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Crafting Theatre, Part 3: Scrapbooks

I ended the last post with information about the online research I did about Judy Garland and Deanna Durbin.  I had worked hard at this, and honestly, I had enough information for a dozen possible shows.  But not quite enough for the sort of show that I wished to write.  Because for this show, I didn’t just plan to talk about Deanna Durbin, I wanted to play Deanna.  And I had learned a lot about her, but knowing and truly understanding were two different things.  Scrolling through websites – even good ones – just wasn’t enough, and wasn’t in keeping with the era of Old Hollywood. 


Reading book might have felt more authentic, but there have been only four books written about Deanna Durbin: One is a book listing academic facts, a sort of ‘Coles Notes’ about her life, recently put out by an academic publisher (which is odd, because Deanna has been essentially forgotten, it’s not as if she’s King Lear, to be studied in most freshman English classes…)  The second book was published about 10 years ago in the UK.  It is a sort of overview of Deanna’s films by a superfan, and contained over 200 pages of glowing praise and superlatives.  The other two books are Young Adult novels which were published in the 1930s, and were essentially fan fiction about Deanna and her adventures (they aren’t exactly factually accurate – they even renamed Deanna’s pet dog…)


I ordered one of the fan fiction books on Ebay, a clipping from an old magazine (possibly Variety), about Deanna Durbin and her rival, Judy Garland (Priceless to me, and it only cost $3.50!!)  I watched one of Deanna’s movies at the Performing Arts Library, and ordered 15 more, to watch back in Canada.


Then on to the newspaper archives, where a librarian was on duty who absolutely adored Deanna Durbin.  He told me about how much of an influence she had been in his life, and then directed me to an amazing find:  A stack of scrapbooks spanning Deanna Durbin’s entire career, lovingly put together by a forgotten fan, and eventually donated to the archives and stored away in the dark, far below the library.


I don’t think these scrapbooks had been opened in decades.  I was given a special foam piece to prop the sides of the scrapbooks, so as to reduce pressure on the spines.  I was given a special tool to turn pages.  There was a librarian assigned to oversee the area where I was sitting, to ensure that I didn’t break any of the (many) rules of the restricted room where I sat.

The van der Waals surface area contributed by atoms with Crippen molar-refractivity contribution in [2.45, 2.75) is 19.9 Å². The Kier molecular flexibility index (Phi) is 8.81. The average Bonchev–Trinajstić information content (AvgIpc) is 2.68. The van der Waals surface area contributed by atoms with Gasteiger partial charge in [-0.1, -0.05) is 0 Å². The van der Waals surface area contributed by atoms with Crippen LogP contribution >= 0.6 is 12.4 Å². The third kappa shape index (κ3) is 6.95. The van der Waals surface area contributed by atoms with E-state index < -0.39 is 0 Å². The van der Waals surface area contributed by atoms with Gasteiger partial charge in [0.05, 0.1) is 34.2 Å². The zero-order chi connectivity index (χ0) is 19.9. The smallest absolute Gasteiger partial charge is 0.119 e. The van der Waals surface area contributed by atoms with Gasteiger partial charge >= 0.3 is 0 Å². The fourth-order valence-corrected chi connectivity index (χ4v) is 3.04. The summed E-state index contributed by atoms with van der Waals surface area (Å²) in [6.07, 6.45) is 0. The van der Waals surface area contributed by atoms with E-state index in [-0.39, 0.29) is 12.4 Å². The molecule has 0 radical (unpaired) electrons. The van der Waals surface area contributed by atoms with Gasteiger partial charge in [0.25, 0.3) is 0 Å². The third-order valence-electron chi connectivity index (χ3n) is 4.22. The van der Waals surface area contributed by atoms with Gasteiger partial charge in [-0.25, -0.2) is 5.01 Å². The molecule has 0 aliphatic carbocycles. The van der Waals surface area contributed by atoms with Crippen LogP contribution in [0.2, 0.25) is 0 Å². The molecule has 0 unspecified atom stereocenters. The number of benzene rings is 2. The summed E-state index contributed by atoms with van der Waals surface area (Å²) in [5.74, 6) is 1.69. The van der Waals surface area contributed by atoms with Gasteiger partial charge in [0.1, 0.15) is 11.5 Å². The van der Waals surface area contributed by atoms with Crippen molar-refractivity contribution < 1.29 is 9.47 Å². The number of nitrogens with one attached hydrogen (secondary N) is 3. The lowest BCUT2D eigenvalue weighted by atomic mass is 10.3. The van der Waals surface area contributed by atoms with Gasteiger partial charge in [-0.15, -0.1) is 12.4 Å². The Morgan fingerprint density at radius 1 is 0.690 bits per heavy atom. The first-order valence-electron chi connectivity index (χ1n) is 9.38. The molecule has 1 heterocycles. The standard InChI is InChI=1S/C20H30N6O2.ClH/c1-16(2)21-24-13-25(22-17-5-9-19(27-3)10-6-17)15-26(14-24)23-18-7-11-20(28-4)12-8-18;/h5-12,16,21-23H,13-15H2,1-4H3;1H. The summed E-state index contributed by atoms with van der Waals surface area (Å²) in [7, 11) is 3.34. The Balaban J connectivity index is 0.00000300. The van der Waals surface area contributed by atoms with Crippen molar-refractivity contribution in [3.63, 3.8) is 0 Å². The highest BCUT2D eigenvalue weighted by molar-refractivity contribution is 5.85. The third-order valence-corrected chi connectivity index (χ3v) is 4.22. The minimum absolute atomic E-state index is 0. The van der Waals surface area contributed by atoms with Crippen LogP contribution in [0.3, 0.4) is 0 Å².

And…it was perfect.  Even the room was perfect, for reliving history.  The scrapbooks smelled like times gone by, and the yellowed flakes of newsprint which fell as I turned the pages made each page feel like a treasure.  And the clippings – there were movie ads and articles and cartoons and photographs, and I sat for hours in that room, while the holiday crowds in New York bustled through Midtown just outside, and felt as if I was living a time gone by.


For the next few days I was obsessed: Perform in the morning, grab a snack, hurry to the library, and get lost in scrapbooks until the library closed.  On the long subway rides back to Brooklyn, I thought about Judy and Deanna.  Walking through the Upper West Side, I imagined what it would have been like to live back then, what it would be like to be Deanna…to be Judy…  I copied down quotes from articles where Deanna expressed in her own words what she felt about her fame, about Hollywood.  I read over conversations which had been reprinted in gossip columns…


I was staying in an apartment with three other girls, and just before Christmas, they all left for the holidays.  That day I finished in the theatre, came back to the apartment, and was ready to organize the pages of notes and dozens of photos (cameras were allowed in the restricted room, but nothing else) into a first draft of the script…

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